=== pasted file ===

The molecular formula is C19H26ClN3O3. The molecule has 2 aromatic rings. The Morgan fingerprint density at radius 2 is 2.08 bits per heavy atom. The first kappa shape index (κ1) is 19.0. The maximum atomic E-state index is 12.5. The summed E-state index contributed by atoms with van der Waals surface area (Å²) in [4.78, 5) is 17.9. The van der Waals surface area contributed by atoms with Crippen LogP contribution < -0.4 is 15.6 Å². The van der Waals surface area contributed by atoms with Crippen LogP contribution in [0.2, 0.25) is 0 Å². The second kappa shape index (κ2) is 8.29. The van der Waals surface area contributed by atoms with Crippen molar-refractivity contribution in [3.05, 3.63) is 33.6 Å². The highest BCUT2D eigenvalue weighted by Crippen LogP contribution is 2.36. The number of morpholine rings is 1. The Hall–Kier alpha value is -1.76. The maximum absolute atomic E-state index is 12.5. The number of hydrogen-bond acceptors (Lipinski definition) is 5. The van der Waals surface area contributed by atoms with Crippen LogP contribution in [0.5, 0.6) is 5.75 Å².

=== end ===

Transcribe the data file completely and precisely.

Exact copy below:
The molecular formula is C19H26ClN3O3. The molecule has 2 aromatic rings. The Morgan fingerprint density at radius 2 is 2.08 bits per heavy atom. The first kappa shape index (κ1) is 19.0. The maximum atomic E-state index is 12.5. The summed E-state index contributed by atoms with van der Waals surface area (Å²) in [4.78, 5) is 17.9. The van der Waals surface area contributed by atoms with Crippen LogP contribution < -0.4 is 15.6 Å². The van der Waals surface area contributed by atoms with Crippen LogP contribution in [0.2, 0.25) is 0 Å². The second kappa shape index (κ2) is 8.29. The van der Waals surface area contributed by atoms with Crippen molar-refractivity contribution in [3.05, 3.63) is 33.6 Å². The highest BCUT2D eigenvalue weighted by Crippen LogP contribution is 2.36. The number of morpholine rings is 1. The Hall–Kier alpha value is -1.76. The maximum absolute atomic E-state index is 12.5. The number of hydrogen-bond acceptors (Lipinski definition) is 5. The van der Waals surface area contributed by atoms with Crippen LogP contribution in [0.5, 0.6) is 5.75 Å².